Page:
Photo of Prof. Aude Oliva (MIT CSAIL)
September 21, 2021 - 4:00 pm
Singleton Auditorium (46-3002)
Prof. Aude Oliva, Senior Research Scientist, CSAIL; MIT Director MIT-IBM Watson AI Lab; Director MIT Quest...
Abstract: The human brain is a time machine; We are constantly remembering our past, and projecting ourselves into the future. Capturing the brain’s response as these moments unfold could yield valuable insights into both how the brain works and how to better design human-centered AI systems. In...
September 20, 2021 - 11:15 am
Sanmay has worked with the US Treasury department on machine learning approaches to credit risk analysis, and occasionally consults in the areas of technology and finance. “Avoid incrementalism and the desire to measure the value of your research by competitive benchmarks and metrics.” Sanmay Das For this week’s ML practitioner’s series, Analytics India Magazine (AIM) got in touch with Sanmay Das, whose research interests are in designing...
Photo of Prof. Ila Fiete (MIT BCS)
September 14, 2021 - 4:00 pm
Singleton Auditorium (46-3002)
Prof. Ila Fiete, MIBR, BCS Dept., MIT
The Fall 2021 Brains, Minds, and Machines (BMM) Seminar Series will be hosted in a hybrid format.
Please see the information included below regarding attending the event either in-person or remotely via Zoom connection
Abstract: Episodic memory involves fragmenting the continuous stream of...
August 19, 2021 - 10:00 am
Tentative agenda (pdf) - updated 8/16/2021
Zoom connection details:
Topic: CBMM 2021 Retreat
Time: Aug 19, 2021 10:00 AM Eastern Time (US and Canada)
Join Zoom Meeting: https://mit.zoom.us/j/99434748270?pwd=Rm5LSjRDcUo0N2xtd2Z0NzlyMkJQQT09
Password: 123167
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+16465588656,,99434748270#...
July 22, 2021 - 2:30 pm
AlphaFold neural network produced a ‘totally transformative’ database of more than 350,000 structures from Homo sapiens and 20 model organisms. Ewen Callaway The human genome holds the instructions for more than 20,000 proteins. But only about one-third of those have had their 3D structures determined experimentally. And in many cases, those structures are only partially known. Now, a transformative artificial intelligence (AI) tool called...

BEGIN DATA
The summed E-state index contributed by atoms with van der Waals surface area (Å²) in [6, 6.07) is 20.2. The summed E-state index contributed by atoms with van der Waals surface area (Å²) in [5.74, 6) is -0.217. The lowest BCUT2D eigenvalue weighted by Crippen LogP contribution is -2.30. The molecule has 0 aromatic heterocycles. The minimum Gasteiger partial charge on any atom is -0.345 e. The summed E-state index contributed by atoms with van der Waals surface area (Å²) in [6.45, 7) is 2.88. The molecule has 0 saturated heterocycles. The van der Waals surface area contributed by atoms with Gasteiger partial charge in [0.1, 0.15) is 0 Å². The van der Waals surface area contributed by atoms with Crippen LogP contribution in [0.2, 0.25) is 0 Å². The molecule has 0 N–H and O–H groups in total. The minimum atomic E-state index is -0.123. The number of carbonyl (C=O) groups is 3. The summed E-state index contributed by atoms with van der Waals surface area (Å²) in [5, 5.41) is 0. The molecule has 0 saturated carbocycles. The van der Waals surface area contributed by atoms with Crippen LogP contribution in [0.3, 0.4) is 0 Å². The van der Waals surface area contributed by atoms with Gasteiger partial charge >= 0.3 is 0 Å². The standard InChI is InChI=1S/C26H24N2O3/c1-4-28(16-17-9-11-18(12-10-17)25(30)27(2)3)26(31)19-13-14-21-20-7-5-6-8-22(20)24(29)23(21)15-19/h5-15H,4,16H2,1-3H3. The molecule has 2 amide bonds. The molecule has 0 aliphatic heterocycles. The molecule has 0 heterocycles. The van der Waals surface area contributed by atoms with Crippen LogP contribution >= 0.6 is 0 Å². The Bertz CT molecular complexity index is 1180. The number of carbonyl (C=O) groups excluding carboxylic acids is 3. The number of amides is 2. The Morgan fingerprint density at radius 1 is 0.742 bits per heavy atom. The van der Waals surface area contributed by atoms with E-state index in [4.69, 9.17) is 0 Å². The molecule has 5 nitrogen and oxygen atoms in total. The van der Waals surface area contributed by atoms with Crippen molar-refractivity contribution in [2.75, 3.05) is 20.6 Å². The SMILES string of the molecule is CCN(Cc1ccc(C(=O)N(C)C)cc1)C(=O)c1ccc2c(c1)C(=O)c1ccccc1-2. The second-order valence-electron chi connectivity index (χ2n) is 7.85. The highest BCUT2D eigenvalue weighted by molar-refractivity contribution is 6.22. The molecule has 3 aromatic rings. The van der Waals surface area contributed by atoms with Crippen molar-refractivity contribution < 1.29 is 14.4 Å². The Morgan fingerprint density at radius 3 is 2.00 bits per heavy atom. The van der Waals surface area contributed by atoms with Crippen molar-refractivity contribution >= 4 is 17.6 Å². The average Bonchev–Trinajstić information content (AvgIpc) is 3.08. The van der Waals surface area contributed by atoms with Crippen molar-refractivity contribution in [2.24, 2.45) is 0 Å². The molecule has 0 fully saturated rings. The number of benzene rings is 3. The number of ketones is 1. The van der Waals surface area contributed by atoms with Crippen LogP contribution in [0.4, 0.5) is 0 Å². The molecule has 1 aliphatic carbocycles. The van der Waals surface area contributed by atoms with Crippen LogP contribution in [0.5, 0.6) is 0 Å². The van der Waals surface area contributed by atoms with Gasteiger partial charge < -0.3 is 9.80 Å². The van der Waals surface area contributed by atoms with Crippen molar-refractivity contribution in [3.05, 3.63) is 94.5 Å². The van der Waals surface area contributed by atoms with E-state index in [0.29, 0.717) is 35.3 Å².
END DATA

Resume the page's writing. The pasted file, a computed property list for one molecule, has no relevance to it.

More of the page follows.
Stuart Russell and Tomaso Poggio
July 9, 2021 - 11:45 am
Do we need to understand the brain to make progress in artificial intelligence? In the first podcast in the series, Stuart Russell and Tomaso Poggio contrast “deep learning” with our own organic neural networks. In an age of great demonstrations by the likes of Deep Mind and OpenAI, our guests make the case for focusing on controlled experimentation, and question the wisdom of using AI in science before it is fully understood. The mystery of...
people watching a virtual lecture in a conference room
July 9, 2021 - 11:15 am
by Hu Min World Artificial Intelligence Conference More than 100 scholars, professors and experts in artificial intelligence fields brainstormed the development trends of cognitive intelligence and the Conscious Turing Machine at a forum in Shanghai on Friday. Topics covered at the "Cognitive Intelligence – Change the World" forum included the science and engineering of artificial intelligence, prospects for classical AI, interactive teaching...
July 1, 2021 - 11:30 am
Scientists have long searched in vain for a class of brain cells that could explain the visceral flash of recognition that we feel when we see a very familiar face, like that of our grandmothers. But the proposed "grandmother neuron"--a single cell at the crossroads of sensory perception and memory, capable of prioritizing an important face over the rabble--remained elusive. Now, new research reveals a class of neurons in the brain's temporal...